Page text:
Craft of Preaching

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Field notes from preachers you trust -- Nathan Aaseng, Patricia Tull and others.

Identity Crisis

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Fellowship
(Creative Commons Image by Nugraha Kusuma on Flickr)


One of the lessons we have learned from recent politics is the power of group identity. To the astonishment of political pundits, it appears that once people identify as a member of a particular group, that identity supersedes just about anything else, including self-interest.

This can be a good thing or a bad thing. People find purpose, support, enthusiasm, energy, and a sense of belonging by being with others who share this group identity. On the other hand, the lure of group identity can cause a person to abandon previous connections, values, beliefs, and rationality if any of these things conflicts with a person’s group identity.

The power of group identity can be a frightening and dangerous thing, or it can be a motivating and empowering thing.

Group identity dynamics are foundational to any religious or spiritual movement. We need to understand how these dynamics work in the religious realm not only to liberate people from the sinful, destructive behavior caused by its negative effects, but also to find a way to harness its positive effects.

The whole concept of the Israelites as “God’s Chosen People” is pure group identity dynamics. Their entire religion was predicated on the understanding that we have a shared identity. “We” are different from “them.” We are the people who worship Yahweh, who wrestle with God.

The Hebrews reinforced this group identity with a complex array of rituals, dietary restrictions, and legal codes that kept the group separate and distinct from those outside the group. This helped the group identify its purpose and draw strength from each other. The nation faltered at those times when it adopted the ways of its neighbors, thus blurring the lines of identity.

The early Christians grew strong and flourished as they developed a strong sense of group identity that distinguished them from their neighbors. Persecutions only intensified the perception of “us” vs “them,” increased their sense of purpose, commitment, energy, and solidarity. Similarly, one could argue that the Latter Day Saints succeeded where other fledgling religious groups failed because of an urgent sense of group identity brought on by persecution.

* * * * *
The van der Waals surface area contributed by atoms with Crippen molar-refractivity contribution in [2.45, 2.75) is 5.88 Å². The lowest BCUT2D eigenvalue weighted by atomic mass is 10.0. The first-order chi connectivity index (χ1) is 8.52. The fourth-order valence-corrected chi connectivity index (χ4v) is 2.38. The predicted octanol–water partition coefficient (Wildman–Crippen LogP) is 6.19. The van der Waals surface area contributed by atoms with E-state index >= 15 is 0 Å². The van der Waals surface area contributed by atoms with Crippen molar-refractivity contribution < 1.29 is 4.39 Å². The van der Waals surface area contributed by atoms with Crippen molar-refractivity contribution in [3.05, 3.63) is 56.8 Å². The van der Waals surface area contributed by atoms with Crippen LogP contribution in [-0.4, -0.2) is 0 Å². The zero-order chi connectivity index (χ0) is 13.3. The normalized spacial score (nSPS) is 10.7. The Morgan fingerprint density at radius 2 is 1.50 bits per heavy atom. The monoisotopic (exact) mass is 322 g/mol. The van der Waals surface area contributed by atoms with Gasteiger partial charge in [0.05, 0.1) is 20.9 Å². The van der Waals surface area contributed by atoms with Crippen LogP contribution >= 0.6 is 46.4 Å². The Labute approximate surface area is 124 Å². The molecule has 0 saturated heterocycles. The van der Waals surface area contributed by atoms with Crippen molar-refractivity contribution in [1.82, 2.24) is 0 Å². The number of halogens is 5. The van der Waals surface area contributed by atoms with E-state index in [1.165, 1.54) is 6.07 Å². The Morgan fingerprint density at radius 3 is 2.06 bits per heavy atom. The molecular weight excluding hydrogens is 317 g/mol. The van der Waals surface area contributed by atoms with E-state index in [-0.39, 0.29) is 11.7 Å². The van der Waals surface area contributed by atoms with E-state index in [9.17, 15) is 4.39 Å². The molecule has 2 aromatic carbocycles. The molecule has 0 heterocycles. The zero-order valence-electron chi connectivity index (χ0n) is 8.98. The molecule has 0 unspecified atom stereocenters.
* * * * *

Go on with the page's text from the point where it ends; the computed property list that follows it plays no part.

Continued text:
Group identity runs into problems in Christianity because of the inclusive nature of Jesus’ and Paul’s teachings. In breaking down the barriers that prevent those outside the group from entering, the Christian church, especially in modern times, has diluted, if not completely obscured, the impact of group identity.

Much good has resulted from this. Softening the lines of group identity lends perspective that allows us to be more rational as well as more loving. It leads to more understanding, more acceptance, more cooperation, more peace -- in short, it brings us closer to the reign of God on earth.

The down side is that abandonment of group identity drains the Christian church of energy, enthusiasm, purpose, comradery, and a sense of belonging. I believe the decline of the mainline owes much to the decline in group identity among these churches. 

It seems to me that the challenge of the modern church, and of individual congregations, is to reestablish the group identity of Christianity under the new paradigm of inclusivity proclaimed by Jesus. It sounds impossible, even contradictory.

But what if we establish for ourselves the identity that Christ commanded us to establish? I have come to believe that the first job of a pastor, and especially of a preacher, is to establish and reinforce in the congregation an unquestioned identity as the people who love as Christ taught us to love.

In order to do that, we need to be intentional and crystal clear. Our mission statements must be short and memorable so that every person in the congregation knows exactly what that statement is and can repeat it without prompting. This mission statement must be constantly lifted up and affirmed so there is no doubt about who we are and why we exist.

By establishing this group identity in the way Jesus taught us to, we can we harness the sense of purpose and belonging, support, enthusiasm, and energy that comes with group identity. In that way, we will become the dynamic, growing, unshakable force for good of Creation that God created us to be.

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